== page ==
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The basic purpose of HRP is to decide what positions the organisation will have to fill and how to fill them.

Objectives of human resource planning

Forecast personnel requirements
Cope with changes Use existing manpower productively Promote employees in a systematic way

Facilitating in succession planning

Human Resource Planning


The Process Of HRP

The HRP is a four step process: demand forecasting, supply forecasting, estimating manpower gaps and formulating HR plans. The demand for human resources is influenced by several factors

Forecasting the demand for human resources

External challenges Economic developments Political, legal, social, technological changes Competition

Organizational decisions

Workforce factors
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Forecasting Techniques
HR forecasts are an attempt to find out an organisation's future demand for employees

Major Forecasting Techniques

Expert analysis Trend analysis Workforce analysis Workload analysis

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Forecasting techniques
Expert Forecasts: These are based on the judgements of those who possess good knowledge of future human resource needs

Trend Analysis: This is based on the assumption that the future is an extrapolation from the past. Human resource needs, as such, can be estimated by examining pas trends.

An example of trend analysis

2005-06 2005-06 Production of Units 5,000 No. of Workers 100 Ratio 100:5000 2006-07 Estimated Production 8,000 : : : :

100 5000

No. of Workers required Human Resource Planning


Forecasting techniques
Workforce Analysis: All relevant factors in planning manpower flows in a firm such as transfers, promotions, new recruitments, retirement, resignation, dismissal etc are taken into account while estimating HR needs

Manpower flows in a bank

Promotions out Transfers In > > > > > Recruits In > > > > Promotions In > > > Job Hopping Transfers Out Retirement VRS Scheme (Golden handshake) Discharge or Dismissal T erminations Resignations Retrenchment Attractions in Other Banks, etc.

Human Resource Planning


Forecasting techniques
Workload analysis: Based on the planned output, a firm tries to calculate the number of persons required for various jobs.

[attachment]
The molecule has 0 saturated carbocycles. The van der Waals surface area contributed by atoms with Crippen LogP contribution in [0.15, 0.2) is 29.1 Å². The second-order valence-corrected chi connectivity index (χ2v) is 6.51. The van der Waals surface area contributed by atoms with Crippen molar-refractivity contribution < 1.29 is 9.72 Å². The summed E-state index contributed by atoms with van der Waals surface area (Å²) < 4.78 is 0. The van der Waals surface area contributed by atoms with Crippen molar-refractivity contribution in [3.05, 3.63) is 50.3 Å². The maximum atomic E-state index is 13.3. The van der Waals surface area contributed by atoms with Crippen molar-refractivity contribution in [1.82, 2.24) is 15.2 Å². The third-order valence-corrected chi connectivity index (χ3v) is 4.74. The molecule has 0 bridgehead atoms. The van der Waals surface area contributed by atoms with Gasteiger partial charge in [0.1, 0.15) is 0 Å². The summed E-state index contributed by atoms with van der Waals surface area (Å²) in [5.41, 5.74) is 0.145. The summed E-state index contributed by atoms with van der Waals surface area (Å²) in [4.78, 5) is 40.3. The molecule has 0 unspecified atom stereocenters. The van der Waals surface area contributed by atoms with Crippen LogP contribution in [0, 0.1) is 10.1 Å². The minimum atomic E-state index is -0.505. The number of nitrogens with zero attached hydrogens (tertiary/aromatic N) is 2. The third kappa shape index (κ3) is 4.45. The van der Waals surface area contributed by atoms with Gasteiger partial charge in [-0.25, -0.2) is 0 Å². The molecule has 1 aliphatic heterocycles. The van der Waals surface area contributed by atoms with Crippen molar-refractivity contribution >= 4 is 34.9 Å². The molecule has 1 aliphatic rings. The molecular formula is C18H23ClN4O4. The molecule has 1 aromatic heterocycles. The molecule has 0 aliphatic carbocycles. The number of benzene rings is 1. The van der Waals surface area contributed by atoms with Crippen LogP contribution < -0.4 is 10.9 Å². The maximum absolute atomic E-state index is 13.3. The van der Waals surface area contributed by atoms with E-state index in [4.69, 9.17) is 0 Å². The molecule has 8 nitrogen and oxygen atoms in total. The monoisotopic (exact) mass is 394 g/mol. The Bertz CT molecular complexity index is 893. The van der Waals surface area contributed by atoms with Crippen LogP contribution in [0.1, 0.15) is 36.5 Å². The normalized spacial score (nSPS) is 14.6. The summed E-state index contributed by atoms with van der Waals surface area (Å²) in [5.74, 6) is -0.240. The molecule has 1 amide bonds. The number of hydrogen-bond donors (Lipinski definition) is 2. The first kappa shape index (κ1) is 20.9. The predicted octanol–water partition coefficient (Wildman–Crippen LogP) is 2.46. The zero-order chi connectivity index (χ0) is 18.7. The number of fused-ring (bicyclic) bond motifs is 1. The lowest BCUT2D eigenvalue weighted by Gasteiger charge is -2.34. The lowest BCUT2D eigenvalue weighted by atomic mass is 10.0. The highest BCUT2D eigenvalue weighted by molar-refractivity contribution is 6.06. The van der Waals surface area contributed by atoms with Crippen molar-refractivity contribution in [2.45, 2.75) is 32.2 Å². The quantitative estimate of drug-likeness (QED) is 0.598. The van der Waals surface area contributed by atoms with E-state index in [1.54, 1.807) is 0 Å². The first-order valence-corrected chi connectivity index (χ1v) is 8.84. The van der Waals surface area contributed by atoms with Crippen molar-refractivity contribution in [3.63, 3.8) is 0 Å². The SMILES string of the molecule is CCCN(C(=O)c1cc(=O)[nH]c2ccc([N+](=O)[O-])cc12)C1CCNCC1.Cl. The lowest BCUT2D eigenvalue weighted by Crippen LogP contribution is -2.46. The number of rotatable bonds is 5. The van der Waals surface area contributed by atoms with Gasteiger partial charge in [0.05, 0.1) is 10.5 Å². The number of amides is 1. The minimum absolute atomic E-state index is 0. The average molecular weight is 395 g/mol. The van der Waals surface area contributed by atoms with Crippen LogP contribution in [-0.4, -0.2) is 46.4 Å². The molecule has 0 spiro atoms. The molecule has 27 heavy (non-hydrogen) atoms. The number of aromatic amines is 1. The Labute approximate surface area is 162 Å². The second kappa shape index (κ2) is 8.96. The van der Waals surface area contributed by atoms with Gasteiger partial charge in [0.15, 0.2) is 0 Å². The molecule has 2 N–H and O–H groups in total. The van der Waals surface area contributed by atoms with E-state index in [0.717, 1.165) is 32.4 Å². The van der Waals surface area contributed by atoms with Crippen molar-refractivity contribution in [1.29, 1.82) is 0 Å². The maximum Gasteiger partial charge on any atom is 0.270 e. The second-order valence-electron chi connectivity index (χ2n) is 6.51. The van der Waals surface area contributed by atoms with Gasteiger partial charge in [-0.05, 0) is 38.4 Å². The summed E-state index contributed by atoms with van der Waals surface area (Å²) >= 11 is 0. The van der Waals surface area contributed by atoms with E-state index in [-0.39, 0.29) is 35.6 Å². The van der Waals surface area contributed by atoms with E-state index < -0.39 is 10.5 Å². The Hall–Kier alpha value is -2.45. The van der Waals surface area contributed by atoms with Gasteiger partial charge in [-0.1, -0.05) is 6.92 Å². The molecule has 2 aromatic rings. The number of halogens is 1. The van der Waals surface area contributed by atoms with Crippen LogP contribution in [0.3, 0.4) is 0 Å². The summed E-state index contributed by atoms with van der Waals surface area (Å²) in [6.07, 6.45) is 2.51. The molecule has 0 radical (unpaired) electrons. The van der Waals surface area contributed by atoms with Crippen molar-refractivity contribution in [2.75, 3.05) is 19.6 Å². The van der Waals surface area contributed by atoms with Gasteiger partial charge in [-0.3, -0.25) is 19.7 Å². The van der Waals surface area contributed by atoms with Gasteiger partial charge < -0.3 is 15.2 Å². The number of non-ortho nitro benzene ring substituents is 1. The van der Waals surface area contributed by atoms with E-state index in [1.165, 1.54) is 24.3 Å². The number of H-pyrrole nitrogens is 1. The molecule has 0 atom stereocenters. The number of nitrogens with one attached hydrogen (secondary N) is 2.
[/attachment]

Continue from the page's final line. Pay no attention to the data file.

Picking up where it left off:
An example of workload analysis

Planned output for the year Standard hours per piece 10,000 pieces 3 hours

Planned hours required

Productive hours per person per year (allowing for absenteeism, turnover, idle time etc.) No. of workers required

30,000 hours
1,000 hours (estimated on annual basis)


If span of control in the unit is 10 per officer, then 3 officers are also required.

Human Resource Planning


Supply Forecasting
A) Internal labour supply: a manpower inventory in terms of the size and quality of personnel available (their age, sex, education, training, experience, job performance, etc) is usually prepared by HR departments. Several techniques are used while ascertaining the internal supply of manpower (a supply of employees to fill projected vacancies can come from within the firm or from new hires )

Replacement chart
Skill inventory

B) External Labour supply: External candidates need to be contacted when suitable internal replacements are not available

Human Resource Planning


Replacement chart
General Manager V. K. Garg A/2 P A to General Manager L. Mathews B/1 Assistant General Manager R.K. Arora A/2 B.K. Nehru B/3 Key Names given are replacement candidates A. Promotable now B. Needing development C. Not suitable to position 1. Superior performance 2. Above Average performance 3. Acceptable performance 4. Poor performance

Division: HR Manager C.P . Thakur A/1

Division: Accounting & T axation Manager A.T . Roy C/2 Central Region Manager S.P . Kumar A/1 R. Pandey B/3

Division: Planning Manager A.N. Gupta A/1 K.P . Rao B/1

T echnical Advisor N.R. Murthy B/3

Northern Region Manager L.C. Srivatsav A/2 A. Thapar C/4

Southern Region Manager A. Subramanyam B/2 B.K. Menon B/1

Eastern Region Manager R. Krishna B/3

Human Resource Planning


Manpower Gap Analysis

This is used to reconcile the forecasts of labour demand and supply. This process identifies potential skill shortages or surpluses of employees, skills and jobs

Estimating manpower requirements

1 1. 2. 3. 4. 5. 6. 7. 8. 9. 10. Number required at the beginning of the year Changes to requirements forecast during the year T otal requirements at the end of the year (1+2) Number available at the beginning of the year Additions (transfers, promotions) Separations (retirement, wastage, promotions out and other losses) Total available at the end of year (4+5+6) Deficit or surplus (3-7) Losses of those recruited during the year Additional numbers needed during the year (8+9) Year 2 3


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Formulating HR Plans
Once supply and demand for labour is known adjustments can be made formulating requisite HR plans

A variety of HR plans
Recruitment plan Redeployment plan Redundancy plan Training plan Retention plan

Human Resource Planning